Ahmed Makarfi, chairman of the national caretaker committee of the Peoples Democratic Party (PDP), is confident of victory for his party in the 2019 general election but he won’t divulge the “secret” behind his optimism.
In an interview with daily Trust, during which he addressed various issues ranging from last weekend’s Ondo state governorship election to the rebranding of the party, Makarfi said he was not worried by last week’s defection of Idris Umar, a former minister, to the All Progressives Congress (APC), or that of other members elsewhere.
“Since he left as minister, I have never known Sen. Idris Umar, who defected to the APC, to have participated in anything concerning the PDP,” he said.
“There are those that we know [defectors from Ondo state] are one leg here and one leg there. We are not surprised. I am also not surprised at any movement now. It is the movement in 2018 that will bother me. Look, go back to the PDP when it was in power. During the first and second years, there were people coming. But when did the movement that brought the party down occur?
“We should not forget history. There are those who want to join or associate with the central government. They are like the chameleon; they keep on changing colours. The political movement from one party to another that should bother anyone is the movement in the last 12 months before an election. That should bother anybody, and it is yet to come.”
Despite losing the Ondo election to APC, Makarfi said the future holds big things for his party.
“The future of the PDP is very bright,” he said. “We know that it’s not going to be an easy task. We are passing through the worst period you can ever think of, but we will recover.”
He also revealed that the PDP was hopeful of winning the Ondo governorship in court, having seen the election awarded to APC.
“Well, Edo, to me, was manipulated and taken away. That is why we are at the tribunal, and we believe that if good work is done by our counsels at the tribunal, we will remain above board. We believe we are going to win because we have a new judiciary. It is far more responsive, fair and just. I believe our mandate will return to us,” he said.
“When we went to Ondo, there were factors and room for complaints. Some factors were within the control of stakeholders while some were beyond them. Some were external, which we are much aware of. The internal issue relates to state politics and other issues that are really state-based. I really won’t go into details. On external factors, our candidate was finally cleared two days before the election, and to move around the state in two days to cover grounds was a tall order.
“Again, INEC’s position that the submitted list of agents was by the party was a problem. The law stated that they were party agents, not candidate’s, hence they were recognised. This prompted a big question: which party? We didn’t submit the list of agents. Those who took us to court, the Sen. Ali Modu Sheriff camp, just submitted the list of agents, which INEC accepted.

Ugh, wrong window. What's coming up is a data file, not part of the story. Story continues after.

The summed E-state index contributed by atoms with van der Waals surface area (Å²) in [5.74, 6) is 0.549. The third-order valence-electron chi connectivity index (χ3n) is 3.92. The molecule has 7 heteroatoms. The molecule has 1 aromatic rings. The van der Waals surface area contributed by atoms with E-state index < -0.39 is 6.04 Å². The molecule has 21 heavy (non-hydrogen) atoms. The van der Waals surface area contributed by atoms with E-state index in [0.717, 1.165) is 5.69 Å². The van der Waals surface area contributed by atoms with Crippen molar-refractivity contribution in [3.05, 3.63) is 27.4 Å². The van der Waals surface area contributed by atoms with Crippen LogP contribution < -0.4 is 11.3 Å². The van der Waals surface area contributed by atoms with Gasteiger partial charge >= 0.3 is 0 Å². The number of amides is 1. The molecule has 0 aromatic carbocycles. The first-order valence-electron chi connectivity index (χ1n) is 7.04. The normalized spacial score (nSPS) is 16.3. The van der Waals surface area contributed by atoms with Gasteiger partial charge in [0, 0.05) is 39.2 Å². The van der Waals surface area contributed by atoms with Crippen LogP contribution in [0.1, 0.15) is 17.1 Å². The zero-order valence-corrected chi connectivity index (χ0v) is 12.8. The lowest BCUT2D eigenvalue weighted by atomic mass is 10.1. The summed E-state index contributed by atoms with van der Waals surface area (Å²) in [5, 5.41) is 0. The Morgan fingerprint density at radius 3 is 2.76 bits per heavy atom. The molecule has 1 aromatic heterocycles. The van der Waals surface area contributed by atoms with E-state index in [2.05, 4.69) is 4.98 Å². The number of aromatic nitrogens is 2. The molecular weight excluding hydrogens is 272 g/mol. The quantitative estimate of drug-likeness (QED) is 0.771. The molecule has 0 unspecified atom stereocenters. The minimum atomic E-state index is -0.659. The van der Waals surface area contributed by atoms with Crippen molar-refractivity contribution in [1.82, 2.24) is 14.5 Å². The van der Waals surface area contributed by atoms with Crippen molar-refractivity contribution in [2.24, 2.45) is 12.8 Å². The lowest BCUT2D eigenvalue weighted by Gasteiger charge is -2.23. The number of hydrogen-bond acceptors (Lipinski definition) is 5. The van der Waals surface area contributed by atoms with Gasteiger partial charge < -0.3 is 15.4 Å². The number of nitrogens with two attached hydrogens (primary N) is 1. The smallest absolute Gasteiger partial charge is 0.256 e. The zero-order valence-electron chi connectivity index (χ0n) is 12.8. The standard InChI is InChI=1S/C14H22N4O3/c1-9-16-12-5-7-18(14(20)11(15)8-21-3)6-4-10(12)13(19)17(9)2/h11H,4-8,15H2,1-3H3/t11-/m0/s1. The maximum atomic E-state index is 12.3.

“Naturally, you wouldn’t expect them to be effective agents because the person they wanted was not the one standing for the election. I think INEC should have considered the recent court judgement and given the party the leeway to change its agents if it so desired, thereby escaping from sharing some blames for virtually lack of representation at the polling units.
“Again, if you look the video clip being circulated by Jimoh Ibrahim, where he boasted and gave reasons why they went to court etc, it is clear that it was intended to destabilise the PDP and prevent the candidate from campaigning. So the Modu Sheriff side has spoken, through their candidate, that the reason they were in the race was to prevent the PDP from winning. Even the blind and the dumb can draw a conclusion that very serious anti-party activities took place.
“I was disappointed by the result and what happened; but if you ask me whether I am really bothered as we walk towards 2019, I will tell you I am not. When we had a central government in the PDP, which stand-alone election did we lose? But when the general election came, what happened? So a stand-alone election needs a party with central power to mobilise everything there to come up with a particular result, but when general election comes, you are on your own; there is no gang-up per se. If you are on ground, you are on ground, if you are not, I am sorry. So no matter the difficulty, we will continue participating in elections, believing that when it comes to general elections, the story will be different.”
Asked why he was that sure of a return to power in 2019, he said: “If I tell you that, it will be like disclosing the secret of the PDP and I won’t do that.”
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